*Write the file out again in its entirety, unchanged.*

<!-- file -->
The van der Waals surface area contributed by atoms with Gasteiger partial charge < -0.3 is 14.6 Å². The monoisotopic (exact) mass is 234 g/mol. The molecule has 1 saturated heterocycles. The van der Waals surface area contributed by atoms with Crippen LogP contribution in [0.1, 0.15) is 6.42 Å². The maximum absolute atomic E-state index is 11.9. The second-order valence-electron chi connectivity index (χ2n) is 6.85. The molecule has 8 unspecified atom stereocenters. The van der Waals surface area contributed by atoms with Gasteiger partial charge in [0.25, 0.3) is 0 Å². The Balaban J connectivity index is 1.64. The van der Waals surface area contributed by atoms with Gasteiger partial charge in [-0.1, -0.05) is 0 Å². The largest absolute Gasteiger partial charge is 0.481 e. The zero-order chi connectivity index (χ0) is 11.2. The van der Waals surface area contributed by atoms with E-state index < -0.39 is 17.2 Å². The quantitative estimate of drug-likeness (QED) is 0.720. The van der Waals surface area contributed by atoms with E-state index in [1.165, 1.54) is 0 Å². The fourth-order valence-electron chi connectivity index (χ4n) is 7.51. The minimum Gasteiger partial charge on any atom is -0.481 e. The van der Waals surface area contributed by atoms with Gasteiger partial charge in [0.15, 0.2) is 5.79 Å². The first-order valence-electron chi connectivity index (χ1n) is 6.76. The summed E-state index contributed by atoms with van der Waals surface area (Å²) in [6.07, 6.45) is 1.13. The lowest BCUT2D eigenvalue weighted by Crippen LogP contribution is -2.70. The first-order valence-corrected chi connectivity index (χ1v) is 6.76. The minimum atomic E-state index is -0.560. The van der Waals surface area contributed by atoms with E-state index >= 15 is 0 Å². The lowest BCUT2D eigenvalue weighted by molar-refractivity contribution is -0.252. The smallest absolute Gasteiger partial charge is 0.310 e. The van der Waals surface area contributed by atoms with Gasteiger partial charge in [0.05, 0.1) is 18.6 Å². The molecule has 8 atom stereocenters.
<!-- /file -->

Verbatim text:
The van der Waals surface area contributed by atoms with Gasteiger partial charge < -0.3 is 14.6 Å². The monoisotopic (exact) mass is 234 g/mol. The molecule has 1 saturated heterocycles. The van der Waals surface area contributed by atoms with Crippen LogP contribution in [0.1, 0.15) is 6.42 Å². The maximum absolute atomic E-state index is 11.9. The second-order valence-electron chi connectivity index (χ2n) is 6.85. The molecule has 8 unspecified atom stereocenters. The van der Waals surface area contributed by atoms with Gasteiger partial charge in [0.25, 0.3) is 0 Å². The Balaban J connectivity index is 1.64. The van der Waals surface area contributed by atoms with Gasteiger partial charge in [-0.1, -0.05) is 0 Å². The largest absolute Gasteiger partial charge is 0.481 e. The zero-order chi connectivity index (χ0) is 11.2. The van der Waals surface area contributed by atoms with E-state index < -0.39 is 17.2 Å². The quantitative estimate of drug-likeness (QED) is 0.720. The van der Waals surface area contributed by atoms with E-state index in [1.165, 1.54) is 0 Å². The fourth-order valence-electron chi connectivity index (χ4n) is 7.51. The minimum Gasteiger partial charge on any atom is -0.481 e. The van der Waals surface area contributed by atoms with Gasteiger partial charge in [0.15, 0.2) is 5.79 Å². The first-order valence-electron chi connectivity index (χ1n) is 6.76. The summed E-state index contributed by atoms with van der Waals surface area (Å²) in [6.07, 6.45) is 1.13. The lowest BCUT2D eigenvalue weighted by Crippen LogP contribution is -2.70. The first-order valence-corrected chi connectivity index (χ1v) is 6.76. The minimum atomic E-state index is -0.560. The van der Waals surface area contributed by atoms with E-state index >= 15 is 0 Å². The lowest BCUT2D eigenvalue weighted by molar-refractivity contribution is -0.252. The smallest absolute Gasteiger partial charge is 0.310 e. The van der Waals surface area contributed by atoms with Gasteiger partial charge in [0.05, 0.1) is 18.6 Å². The molecule has 8 atom stereocenters.